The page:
Wednesday, November 14 , 2018, 12:12 pm | Fair 72º


Santa Barbara Landlord Dario Pini May Pay $750,000 to Settle Class-Action Lawsuit

Santa Barbara landlord Dario Pini may pay as much as $750,000 to settle a class-action lawsuit brought by employees of his hotels and motels in three counties, who allege he skirted labor laws involving pay and working conditions.

Dario Pini

The lawsuit, filed in December 2011, represents 467 employees of Pini’s from Santa Barbara, Ventura and Kern counties.

Two of Pini’s former employees, Daniella Todorova and Polina Erokhina, are listed as plaintiffs in the suit, and state that he did not observe wage-and-hour laws protecting his employees, “including the failure to compensate employees for overtime at the appropriate rate, and failure to compensate employees for missed meal and rest breaks.”

Todorova worked as the front-desk receptionist at the Villa Rosa Inn and Alamar Hotel from 2006 to 2011, and Erokhina worked at the same locations from 2009 to 2011.

Pini himself is listed on the suit, as well as his companies — DLP Management Co. Inc., DP Investments, Alamar II LLC, Shores Inn and Suites, and Villa Rosa Inn.

Pini is being represented by the law firm Landegger, Baron, Lavenant and Ingber, which did not respond to a request for comment.

Included in the suit are current and former non-exempt employees who worked at Pini’s hotels and motels in Santa Barbara, Ventura or Kern counties from Sept. 27, 2007, to Sept. 27, 2012.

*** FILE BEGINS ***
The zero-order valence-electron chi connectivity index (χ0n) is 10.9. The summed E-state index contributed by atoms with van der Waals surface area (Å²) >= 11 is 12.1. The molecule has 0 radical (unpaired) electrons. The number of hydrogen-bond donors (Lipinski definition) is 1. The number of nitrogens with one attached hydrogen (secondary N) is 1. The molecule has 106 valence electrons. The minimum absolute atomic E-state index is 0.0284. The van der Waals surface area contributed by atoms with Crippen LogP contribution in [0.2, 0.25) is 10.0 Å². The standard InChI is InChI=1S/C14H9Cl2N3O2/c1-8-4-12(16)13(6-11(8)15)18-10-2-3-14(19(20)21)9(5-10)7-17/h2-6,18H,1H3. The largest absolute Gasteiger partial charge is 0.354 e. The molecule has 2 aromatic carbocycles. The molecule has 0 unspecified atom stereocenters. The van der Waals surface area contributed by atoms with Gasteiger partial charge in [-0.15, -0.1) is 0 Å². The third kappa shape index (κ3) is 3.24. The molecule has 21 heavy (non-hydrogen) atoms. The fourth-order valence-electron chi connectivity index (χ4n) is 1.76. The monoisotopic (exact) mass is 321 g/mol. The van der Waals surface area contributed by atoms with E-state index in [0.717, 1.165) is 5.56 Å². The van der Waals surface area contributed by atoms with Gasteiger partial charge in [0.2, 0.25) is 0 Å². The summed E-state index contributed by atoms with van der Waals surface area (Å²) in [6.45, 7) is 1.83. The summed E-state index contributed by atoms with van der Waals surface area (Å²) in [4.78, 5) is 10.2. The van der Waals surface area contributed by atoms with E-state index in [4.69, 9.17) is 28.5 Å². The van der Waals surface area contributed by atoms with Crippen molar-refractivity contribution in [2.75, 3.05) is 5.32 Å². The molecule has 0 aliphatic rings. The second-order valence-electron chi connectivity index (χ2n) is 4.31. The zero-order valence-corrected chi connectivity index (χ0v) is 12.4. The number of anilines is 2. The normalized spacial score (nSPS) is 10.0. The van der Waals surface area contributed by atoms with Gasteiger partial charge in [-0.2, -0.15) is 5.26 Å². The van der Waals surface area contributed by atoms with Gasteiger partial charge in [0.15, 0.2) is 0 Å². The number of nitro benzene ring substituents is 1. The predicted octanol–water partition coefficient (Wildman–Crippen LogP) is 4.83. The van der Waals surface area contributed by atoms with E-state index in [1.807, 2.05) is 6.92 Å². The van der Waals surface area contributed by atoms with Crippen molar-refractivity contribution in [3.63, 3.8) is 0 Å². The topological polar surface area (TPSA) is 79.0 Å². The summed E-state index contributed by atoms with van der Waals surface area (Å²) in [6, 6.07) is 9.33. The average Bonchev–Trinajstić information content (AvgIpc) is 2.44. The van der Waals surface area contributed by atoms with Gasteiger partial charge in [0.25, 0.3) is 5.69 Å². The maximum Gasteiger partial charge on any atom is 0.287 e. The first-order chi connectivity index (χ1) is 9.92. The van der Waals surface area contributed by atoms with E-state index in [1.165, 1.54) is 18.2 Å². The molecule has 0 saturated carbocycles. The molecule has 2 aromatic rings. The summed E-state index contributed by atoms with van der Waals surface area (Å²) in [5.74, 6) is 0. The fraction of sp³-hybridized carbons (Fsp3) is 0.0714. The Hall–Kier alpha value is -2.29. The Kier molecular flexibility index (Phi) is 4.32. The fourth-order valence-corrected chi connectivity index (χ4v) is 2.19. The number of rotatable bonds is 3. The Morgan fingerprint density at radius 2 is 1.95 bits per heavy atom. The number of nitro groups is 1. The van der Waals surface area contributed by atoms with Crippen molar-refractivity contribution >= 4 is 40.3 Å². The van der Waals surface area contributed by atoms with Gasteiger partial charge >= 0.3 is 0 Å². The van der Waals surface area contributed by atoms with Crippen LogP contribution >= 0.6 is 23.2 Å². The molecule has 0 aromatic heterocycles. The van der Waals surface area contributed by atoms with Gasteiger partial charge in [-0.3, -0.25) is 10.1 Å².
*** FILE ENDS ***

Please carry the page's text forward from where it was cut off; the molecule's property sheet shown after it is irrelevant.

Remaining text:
The hundreds of employees represented by the suit include front desk and back of house workers from Pini’s Santa Barbara and Ventura County hotels and motels, as well as employees who worked in any position at his Bakersfield Rosedale Hotels.

Forty percent of the settlement will go to the front desk workers in Santa Barbara and Ventura counties, who will get $1,411 per year worked.

Thirty-six percent of the settlement would go to the Rosedale workers, who would get $526 per year worked, and the remainder would go to back of house workers in Santa Barbara and Ventura counties, who would end up with $545 per year worked.

The front of house employees would receive more because they were more likely to work uncompensated hours, according to a recent ruling from Superior Court Judge Donna Geck.

“The court finds that the settlement is fair and reasonable,” she stated.

Because Pini’s companies had experienced “financial hardships in recent years,” according to the case file, his lawyers agreed to reveal their financials to the plaintiffs, and were willing to “open the books” to facilitate a resolution.

The plaintiffs agreed to settle the case for a total of $750,000, and the hearing on the final approval of the settlement is scheduled for July 26 in Geck’s courtroom.

Noozhawk staff writer Lara Cooper can be reached at .(JavaScript must be enabled to view this email address). Follow Noozhawk on Twitter: @noozhawk, @NoozhawkNews and @NoozhawkBiz. Connect with Noozhawk on Facebook.

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